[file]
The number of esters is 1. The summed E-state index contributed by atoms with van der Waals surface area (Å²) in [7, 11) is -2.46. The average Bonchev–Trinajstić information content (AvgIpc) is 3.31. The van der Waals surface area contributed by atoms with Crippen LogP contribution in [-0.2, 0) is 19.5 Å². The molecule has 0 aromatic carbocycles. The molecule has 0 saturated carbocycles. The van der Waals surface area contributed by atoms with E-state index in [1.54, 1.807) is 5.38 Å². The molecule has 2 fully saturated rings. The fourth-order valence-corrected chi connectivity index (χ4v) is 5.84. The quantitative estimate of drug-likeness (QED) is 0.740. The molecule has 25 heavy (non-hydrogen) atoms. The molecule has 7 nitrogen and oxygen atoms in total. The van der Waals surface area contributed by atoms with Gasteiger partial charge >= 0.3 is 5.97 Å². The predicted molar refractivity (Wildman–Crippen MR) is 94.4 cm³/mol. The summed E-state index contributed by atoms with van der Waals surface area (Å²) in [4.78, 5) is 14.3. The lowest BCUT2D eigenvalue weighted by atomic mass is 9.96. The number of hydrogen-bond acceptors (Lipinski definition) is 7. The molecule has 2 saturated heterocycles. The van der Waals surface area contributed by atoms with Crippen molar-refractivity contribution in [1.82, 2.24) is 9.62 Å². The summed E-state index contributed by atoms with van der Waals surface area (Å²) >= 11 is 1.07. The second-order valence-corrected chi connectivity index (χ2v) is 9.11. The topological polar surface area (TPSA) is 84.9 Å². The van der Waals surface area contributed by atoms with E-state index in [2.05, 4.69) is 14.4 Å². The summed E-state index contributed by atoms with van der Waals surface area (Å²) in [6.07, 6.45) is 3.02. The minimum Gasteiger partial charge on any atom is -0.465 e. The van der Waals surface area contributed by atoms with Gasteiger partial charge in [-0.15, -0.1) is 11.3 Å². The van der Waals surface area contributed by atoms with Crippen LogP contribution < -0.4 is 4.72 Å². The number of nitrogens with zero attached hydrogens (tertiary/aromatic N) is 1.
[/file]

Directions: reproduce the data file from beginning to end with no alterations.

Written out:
The number of esters is 1. The summed E-state index contributed by atoms with van der Waals surface area (Å²) in [7, 11) is -2.46. The average Bonchev–Trinajstić information content (AvgIpc) is 3.31. The van der Waals surface area contributed by atoms with Crippen LogP contribution in [-0.2, 0) is 19.5 Å². The molecule has 0 aromatic carbocycles. The molecule has 0 saturated carbocycles. The van der Waals surface area contributed by atoms with E-state index in [1.54, 1.807) is 5.38 Å². The molecule has 2 fully saturated rings. The fourth-order valence-corrected chi connectivity index (χ4v) is 5.84. The quantitative estimate of drug-likeness (QED) is 0.740. The molecule has 25 heavy (non-hydrogen) atoms. The molecule has 7 nitrogen and oxygen atoms in total. The van der Waals surface area contributed by atoms with Gasteiger partial charge >= 0.3 is 5.97 Å². The predicted molar refractivity (Wildman–Crippen MR) is 94.4 cm³/mol. The summed E-state index contributed by atoms with van der Waals surface area (Å²) in [4.78, 5) is 14.3. The lowest BCUT2D eigenvalue weighted by atomic mass is 9.96. The number of hydrogen-bond acceptors (Lipinski definition) is 7. The molecule has 2 saturated heterocycles. The van der Waals surface area contributed by atoms with Crippen molar-refractivity contribution in [1.82, 2.24) is 9.62 Å². The summed E-state index contributed by atoms with van der Waals surface area (Å²) >= 11 is 1.07. The second-order valence-corrected chi connectivity index (χ2v) is 9.11. The topological polar surface area (TPSA) is 84.9 Å². The van der Waals surface area contributed by atoms with E-state index in [2.05, 4.69) is 14.4 Å². The summed E-state index contributed by atoms with van der Waals surface area (Å²) in [6.07, 6.45) is 3.02. The minimum Gasteiger partial charge on any atom is -0.465 e. The van der Waals surface area contributed by atoms with Gasteiger partial charge in [-0.15, -0.1) is 11.3 Å². The van der Waals surface area contributed by atoms with Crippen LogP contribution < -0.4 is 4.72 Å². The number of nitrogens with zero attached hydrogens (tertiary/aromatic N) is 1.